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Rafael Nadal reaches U.S. Open semifinals, carrying Big Three streak

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NEW YORK — Rafael Nadal is carrying the streak of the Big Three and trying to keep the 1990s generation smothered.

Nadal reached the U.S. Open semifinals with a 6-4, 7-5, 6-2 sweep of Argentine Diego Schwartzman on Wednesday night. Nadal squandered double-break leads in each of the first two sets before breaking again to close them out.

“Straight sets, but big challenge,” he said of the 2-hour, 46-minute match where he sweat profusely in the humidity. “I accepted the challenge.”

Nadal is the only man of the semifinalists who has Grand Slam final experience. He is the only man of the semifinalists born in the 1980s. No man born in the 1990s has won a Slam, and no man other than Nadal, Novak Djokovic and Roger Federer has won a Slam since the start of 2017.

It’s all on Nadal after Djokovic and Federer bowed out injured in the fourth round and quarterfinals, respectively. Nadal’s path would appear clear to his 19th Grand Slam title, moving within one of Federer’s total for the first time in his career.

But then again, this U.S. Open has been far from predictable. Take Nadal’s semifinal opponent Friday.

No. 24 Matteo Berrettini, a 23-year-old Italian, never made it past the fourth round of a prior major. But he took out flashy French veteran Gael Monfils 3-6, 6-3, 6-2, 3-6, 7-6 (5) on Wednesday afternoon. Berrettini has never played Nadal, but remembers watching him on TV as far back as 2005. The Spaniard won an ATP title in five sets in Rome that pre-empted cartoons.

“I saw, like, a hundred of his matches,” Berrettini said. “Who in this tour doesn’t know Rafa?”

The other semifinal pits 78th-ranked Grigor Dimitrov against Daniil Medvedev, the villainous fifth seed who had never before made a Slam quarterfinal but has been red-hot this summer.

In women’s action, No. 13 Belinda Bencic of Switzerland and No. 15 Bianca Andreescu of Canada each made her first Grand Slam semifinal. The women’s semis are Thursday night, starting with Serena Williams against No. 5 Elina Svitolina of Ukraine.

Williams, eyeing a record-tying 24th Grand Slam singles titles, can identify with Nadal. She is the lone woman remaining who has Grand Slam final experience and the only one born in the 1980s.

U.S. OPEN DRAWS: Men | Women

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Alistair Brownlee, after Ironman, leans toward Olympic return

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Alistair Brownlee is already the only triathlete with multiple Olympic titles. In July, he is reportedly leaning toward another impressive feat, to win an Olympic gold medal the summer after completing the Kona Ironman World Championships.

The Brit Brownlee said he is “definitely swinging towards” trying to qualify for the Tokyo Games, according to the Times of London. Brownlee’s manager confirmed the stance while noting that his result in the Ironman Western Australia on Dec. 1 will play into the ultimate decision.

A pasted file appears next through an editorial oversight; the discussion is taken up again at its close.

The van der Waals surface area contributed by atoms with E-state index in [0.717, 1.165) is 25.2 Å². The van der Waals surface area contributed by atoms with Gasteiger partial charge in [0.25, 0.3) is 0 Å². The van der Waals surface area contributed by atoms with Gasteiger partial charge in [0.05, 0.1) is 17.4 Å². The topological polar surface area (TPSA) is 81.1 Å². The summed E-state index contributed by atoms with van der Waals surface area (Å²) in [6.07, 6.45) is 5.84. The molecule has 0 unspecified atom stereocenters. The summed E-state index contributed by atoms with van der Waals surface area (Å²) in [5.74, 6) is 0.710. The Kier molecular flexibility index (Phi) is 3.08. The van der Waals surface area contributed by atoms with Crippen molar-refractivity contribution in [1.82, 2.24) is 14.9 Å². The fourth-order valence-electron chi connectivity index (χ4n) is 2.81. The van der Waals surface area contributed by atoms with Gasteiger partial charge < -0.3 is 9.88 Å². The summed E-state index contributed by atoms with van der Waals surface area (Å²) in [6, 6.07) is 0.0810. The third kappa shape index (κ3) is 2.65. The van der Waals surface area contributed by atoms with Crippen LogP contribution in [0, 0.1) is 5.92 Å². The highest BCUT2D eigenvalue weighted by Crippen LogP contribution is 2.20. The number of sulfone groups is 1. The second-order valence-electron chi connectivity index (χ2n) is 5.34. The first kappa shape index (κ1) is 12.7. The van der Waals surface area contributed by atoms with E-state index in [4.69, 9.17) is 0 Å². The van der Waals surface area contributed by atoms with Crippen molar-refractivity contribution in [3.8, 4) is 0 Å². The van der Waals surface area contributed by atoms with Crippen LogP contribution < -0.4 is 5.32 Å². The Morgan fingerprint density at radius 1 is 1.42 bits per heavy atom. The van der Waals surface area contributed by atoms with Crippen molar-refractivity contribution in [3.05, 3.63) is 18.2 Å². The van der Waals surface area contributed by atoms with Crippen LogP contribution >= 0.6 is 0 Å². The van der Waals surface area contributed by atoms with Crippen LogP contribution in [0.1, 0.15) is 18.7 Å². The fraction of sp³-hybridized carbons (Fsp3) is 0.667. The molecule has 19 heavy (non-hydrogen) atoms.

Brownlee previously reportedly said he was “50-50” on going for the Olympics and that he had to decide between focusing on the shorter Olympic distance or the Ironman, which includes a 2.4-mile swim, 112-mile bike and a marathon.

Other Olympic triathletes transitioned to the Ironman and never went back, such as 2008 Olympic champion Jan Frodeno of Germany and two-time U.S. Olympian Sarah True.

Brownlee finished 21st in Kona on Oct. 12 in 8 hours, 25 minutes, 3 seconds, which was 33:50 behind the winner Frodeno.

Brownlee won four half Ironmans between 2017 and 2018 (sandwiched by a hip surgery), then finished second to Frodeno at the Ironman 70.3 World Championship on Sept. 2.

One other triathlete won an Olympic title after completing the Kona Ironman — Austrian Kate Allen, who was seventh in Kona in 2002, then took gold at the 2004 Athens Games.

MORE: 2019 Kona Ironman World Championships Results

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Alberto Salazar appeals doping ban

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LAUSANNE, Switzerland (AP) — The Court of Arbitration for Sport says it has registered an appeal by track coach Alberto Salazar against his ban for doping violations, though a hearing will take several months to prepare.

CAS says Salazar and Dr. Jeffrey Brown appealed against their four-year bans by the United States Anti-Doping Agency.

After a multi-year USADA investigation, Salazar and Brown were found guilty of doping violations linked to the Nike Oregon Project training camp. USADA said Salazar ran experiments with supplements and testosterone, and possessed and trafficked the banned substance.

The case also related to falsified and incomplete medical records that disguised the work.

CAS says Salazar and Brown asked for more time to file “written submissions and evidence,” adding the hearing is “unlikely to take place before March.”

Verdicts typically take at least a further several weeks.

MORE: Mary Cain raises issues from being coached by Salazar

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